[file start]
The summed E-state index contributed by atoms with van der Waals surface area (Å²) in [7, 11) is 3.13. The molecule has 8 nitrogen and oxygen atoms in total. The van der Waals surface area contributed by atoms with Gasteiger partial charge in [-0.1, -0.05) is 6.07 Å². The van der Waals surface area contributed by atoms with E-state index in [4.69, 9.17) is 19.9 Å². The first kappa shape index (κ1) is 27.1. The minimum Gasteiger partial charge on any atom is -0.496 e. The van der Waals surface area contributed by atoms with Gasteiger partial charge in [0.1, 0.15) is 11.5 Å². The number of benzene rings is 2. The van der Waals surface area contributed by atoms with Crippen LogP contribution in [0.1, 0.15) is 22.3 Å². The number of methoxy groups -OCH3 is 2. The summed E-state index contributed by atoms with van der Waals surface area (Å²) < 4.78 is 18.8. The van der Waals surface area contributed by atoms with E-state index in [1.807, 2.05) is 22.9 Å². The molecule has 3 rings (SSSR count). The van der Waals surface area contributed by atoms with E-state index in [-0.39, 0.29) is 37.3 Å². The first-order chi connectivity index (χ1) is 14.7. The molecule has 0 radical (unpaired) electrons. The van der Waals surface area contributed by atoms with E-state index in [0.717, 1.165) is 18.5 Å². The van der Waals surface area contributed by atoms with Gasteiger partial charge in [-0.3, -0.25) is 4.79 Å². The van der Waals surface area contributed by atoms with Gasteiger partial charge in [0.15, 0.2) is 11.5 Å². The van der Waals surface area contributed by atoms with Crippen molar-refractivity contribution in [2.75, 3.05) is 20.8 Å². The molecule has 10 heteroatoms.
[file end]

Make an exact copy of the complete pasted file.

The summed E-state index contributed by atoms with van der Waals surface area (Å²) in [7, 11) is 3.13. The molecule has 8 nitrogen and oxygen atoms in total. The van der Waals surface area contributed by atoms with Gasteiger partial charge in [-0.1, -0.05) is 6.07 Å². The van der Waals surface area contributed by atoms with E-state index in [4.69, 9.17) is 19.9 Å². The first kappa shape index (κ1) is 27.1. The minimum Gasteiger partial charge on any atom is -0.496 e. The van der Waals surface area contributed by atoms with Gasteiger partial charge in [0.1, 0.15) is 11.5 Å². The number of benzene rings is 2. The van der Waals surface area contributed by atoms with Crippen LogP contribution in [0.1, 0.15) is 22.3 Å². The number of methoxy groups -OCH3 is 2. The summed E-state index contributed by atoms with van der Waals surface area (Å²) < 4.78 is 18.8. The van der Waals surface area contributed by atoms with E-state index in [1.807, 2.05) is 22.9 Å². The molecule has 3 rings (SSSR count). The van der Waals surface area contributed by atoms with E-state index in [-0.39, 0.29) is 37.3 Å². The first-order chi connectivity index (χ1) is 14.7. The molecule has 0 radical (unpaired) electrons. The van der Waals surface area contributed by atoms with E-state index in [0.717, 1.165) is 18.5 Å². The van der Waals surface area contributed by atoms with Gasteiger partial charge in [-0.3, -0.25) is 4.79 Å². The van der Waals surface area contributed by atoms with Gasteiger partial charge in [0.15, 0.2) is 11.5 Å². The van der Waals surface area contributed by atoms with Crippen molar-refractivity contribution in [2.75, 3.05) is 20.8 Å². The molecule has 10 heteroatoms.